One of my favorite things about motorcycles is the seeming endless ways there are to mix and match parts to create new machines. Chain drive and fairly simple frames mean that it’s no big deal to say, sling an RD400 motor into the old GS500E you have lying around. But while many of these creations are born of necessity or just to see if it can be done, the classic Triton was a very functional motorcycle that actually managed to achieve some legitimacy among the motorcycling community.
The Triton was a hybrid that used a Triumph parallel-twin engine and the famously excellent-handling Norton “featherbed” frame to create a seriously nimble motorcycle with good power and endless tuning potential. It also happens to be the name of the half-man, half-fish son of Poseidon in Greek mythology, something that the motorcycling community has sadly not capitalized on.
The choice of a Triumph engine might seem odd at first. After all, in stock form, it was actually a bit more powerful than the Triumph. But the Norton’s longer-stroke engine had a much higher piston speed and was considered less reliable, and a wealth of performance parts and tuning expertise were available for the Triumph as well.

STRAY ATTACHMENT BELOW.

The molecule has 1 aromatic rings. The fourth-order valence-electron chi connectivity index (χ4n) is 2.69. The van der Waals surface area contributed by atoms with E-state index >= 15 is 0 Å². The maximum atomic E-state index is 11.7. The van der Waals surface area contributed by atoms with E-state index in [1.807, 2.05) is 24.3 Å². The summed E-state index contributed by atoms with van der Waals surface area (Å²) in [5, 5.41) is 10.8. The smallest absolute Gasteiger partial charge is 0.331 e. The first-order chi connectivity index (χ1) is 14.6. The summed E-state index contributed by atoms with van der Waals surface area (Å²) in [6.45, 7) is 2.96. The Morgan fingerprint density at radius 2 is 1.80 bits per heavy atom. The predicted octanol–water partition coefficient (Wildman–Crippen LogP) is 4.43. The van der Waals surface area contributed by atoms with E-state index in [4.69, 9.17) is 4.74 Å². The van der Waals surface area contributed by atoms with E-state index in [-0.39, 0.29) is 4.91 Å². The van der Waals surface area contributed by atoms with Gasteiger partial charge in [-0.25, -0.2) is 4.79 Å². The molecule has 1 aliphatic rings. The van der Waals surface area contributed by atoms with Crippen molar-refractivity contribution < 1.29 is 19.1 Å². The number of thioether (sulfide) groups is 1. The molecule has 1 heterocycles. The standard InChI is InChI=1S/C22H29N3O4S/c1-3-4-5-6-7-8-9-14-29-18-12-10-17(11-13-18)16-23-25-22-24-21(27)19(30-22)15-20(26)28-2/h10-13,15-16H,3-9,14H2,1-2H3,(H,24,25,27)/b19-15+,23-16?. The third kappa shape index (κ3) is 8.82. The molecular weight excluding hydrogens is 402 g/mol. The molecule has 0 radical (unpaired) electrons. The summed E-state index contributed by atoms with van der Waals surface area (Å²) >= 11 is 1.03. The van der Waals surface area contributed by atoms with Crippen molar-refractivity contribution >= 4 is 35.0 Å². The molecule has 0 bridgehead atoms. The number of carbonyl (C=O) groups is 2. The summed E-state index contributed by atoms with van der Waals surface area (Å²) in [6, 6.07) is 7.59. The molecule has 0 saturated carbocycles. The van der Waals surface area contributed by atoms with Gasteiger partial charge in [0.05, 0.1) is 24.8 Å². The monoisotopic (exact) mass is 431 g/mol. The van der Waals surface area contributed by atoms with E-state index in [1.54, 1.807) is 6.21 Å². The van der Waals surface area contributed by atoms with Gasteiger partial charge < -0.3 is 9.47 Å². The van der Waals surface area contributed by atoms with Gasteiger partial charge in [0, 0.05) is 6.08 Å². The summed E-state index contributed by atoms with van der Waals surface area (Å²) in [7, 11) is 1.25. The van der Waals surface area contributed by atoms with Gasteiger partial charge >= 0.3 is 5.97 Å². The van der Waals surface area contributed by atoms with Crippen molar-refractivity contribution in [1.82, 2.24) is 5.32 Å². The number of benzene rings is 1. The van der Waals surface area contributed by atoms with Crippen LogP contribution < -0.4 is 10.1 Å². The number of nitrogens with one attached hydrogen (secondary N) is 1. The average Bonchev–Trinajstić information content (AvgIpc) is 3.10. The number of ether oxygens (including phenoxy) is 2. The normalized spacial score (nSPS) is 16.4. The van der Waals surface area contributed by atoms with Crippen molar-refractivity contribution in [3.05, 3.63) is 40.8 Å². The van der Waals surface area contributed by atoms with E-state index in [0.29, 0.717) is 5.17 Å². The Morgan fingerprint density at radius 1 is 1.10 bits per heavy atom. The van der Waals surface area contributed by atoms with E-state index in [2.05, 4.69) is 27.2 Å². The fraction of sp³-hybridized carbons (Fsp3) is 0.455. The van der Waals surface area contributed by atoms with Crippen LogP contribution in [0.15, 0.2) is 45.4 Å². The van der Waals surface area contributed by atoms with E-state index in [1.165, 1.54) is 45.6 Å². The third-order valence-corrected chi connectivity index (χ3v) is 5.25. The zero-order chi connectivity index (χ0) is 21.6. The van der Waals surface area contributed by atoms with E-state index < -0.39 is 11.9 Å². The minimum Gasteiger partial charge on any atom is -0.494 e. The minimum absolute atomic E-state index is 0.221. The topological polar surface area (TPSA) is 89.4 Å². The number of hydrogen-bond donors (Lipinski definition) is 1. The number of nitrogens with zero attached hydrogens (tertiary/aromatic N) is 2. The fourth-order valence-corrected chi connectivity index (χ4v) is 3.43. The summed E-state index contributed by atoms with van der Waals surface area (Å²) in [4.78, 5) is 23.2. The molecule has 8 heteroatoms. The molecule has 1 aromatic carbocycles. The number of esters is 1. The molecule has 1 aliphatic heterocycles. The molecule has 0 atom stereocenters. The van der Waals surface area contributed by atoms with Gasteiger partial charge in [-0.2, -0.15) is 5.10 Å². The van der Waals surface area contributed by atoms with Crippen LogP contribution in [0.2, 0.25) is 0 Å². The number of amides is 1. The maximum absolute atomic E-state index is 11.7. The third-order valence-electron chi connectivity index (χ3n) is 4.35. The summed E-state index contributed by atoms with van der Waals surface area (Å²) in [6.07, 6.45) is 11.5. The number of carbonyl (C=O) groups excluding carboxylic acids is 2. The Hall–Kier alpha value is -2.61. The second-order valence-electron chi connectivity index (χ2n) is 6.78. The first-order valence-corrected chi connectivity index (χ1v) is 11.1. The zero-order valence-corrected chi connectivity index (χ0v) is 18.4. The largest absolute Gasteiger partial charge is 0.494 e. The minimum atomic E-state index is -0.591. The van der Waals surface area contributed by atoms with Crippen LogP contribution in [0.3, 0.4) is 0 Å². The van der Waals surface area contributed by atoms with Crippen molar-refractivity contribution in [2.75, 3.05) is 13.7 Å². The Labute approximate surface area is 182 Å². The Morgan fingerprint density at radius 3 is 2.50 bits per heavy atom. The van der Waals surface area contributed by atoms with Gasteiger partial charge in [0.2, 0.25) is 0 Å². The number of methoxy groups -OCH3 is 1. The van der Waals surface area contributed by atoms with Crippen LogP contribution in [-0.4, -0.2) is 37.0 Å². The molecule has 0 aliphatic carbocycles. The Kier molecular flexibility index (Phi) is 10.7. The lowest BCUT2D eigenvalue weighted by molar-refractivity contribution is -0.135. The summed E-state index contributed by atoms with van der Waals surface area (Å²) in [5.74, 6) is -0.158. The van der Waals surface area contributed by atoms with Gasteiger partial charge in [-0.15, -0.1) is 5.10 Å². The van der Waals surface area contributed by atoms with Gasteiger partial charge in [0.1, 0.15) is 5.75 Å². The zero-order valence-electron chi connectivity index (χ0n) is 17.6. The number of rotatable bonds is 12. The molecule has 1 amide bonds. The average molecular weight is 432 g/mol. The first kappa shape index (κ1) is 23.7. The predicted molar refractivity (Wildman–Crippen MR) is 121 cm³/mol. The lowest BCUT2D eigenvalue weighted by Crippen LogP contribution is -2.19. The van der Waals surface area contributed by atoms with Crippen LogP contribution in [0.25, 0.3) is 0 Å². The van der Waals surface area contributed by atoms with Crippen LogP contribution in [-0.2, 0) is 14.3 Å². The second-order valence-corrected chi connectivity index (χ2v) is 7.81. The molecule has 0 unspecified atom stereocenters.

Interestingly, the non-unit design of both bikes meant that either four-speed gearbox could be used, although the Norton’s was generally considered superior. Really, all it took to make a Triton was a couple of donor bikes and a set of engine/transmission mounting plates, so it wasn’t too difficult to build one if you were reasonably competent with a set of tools, and plenty of these were built then and are being built today, so “authenticity” is hard to define and hard to verify.
From the original eBay listing: 1958 Triton for Sale
Ultimate Cafe Racer
1958 Norton Featherbed frame (Model 88)
1971 Triumph T120R engine with 4 speed transmission.
- Unity Special Equipe UNAX2 Polished aluminum, Lyta style, 3 Gallon Short Circuit fuel tank.
- Unity Wideline oiltank w/ battery holder
- Unity Wideline Seat
- Unity Fiberglass Fenders
- Gold Star Silencers
- Converta Engine plates
- 4 Leading shoe Brake hubs
- Akront Rims laced by Hagon
- Far too many parts to list them all. For more information please feel free to contact us with your inquiries.
- Clocks show 269 Miles. Actual mileage is unknown.
- Was acquired from a museum. Rides and sounds wonderful.
I don’t know all that much about Tritons, but I know enough to know that they naturally vary a bit from bike to bike, since there’s no such thing as a “factory” example. These really do take the best bits and incorporate them into one of the most beautiful bikes of the era: everything is on display here, and looks purposefully industrial, but hand-crafted and decorative at the same time… So far, bidding is very slow, with the Reserve Not Met at $5,000 which is obviously well below where I expect this to sell, but maybe someone will manage to scoop a bargain with this one…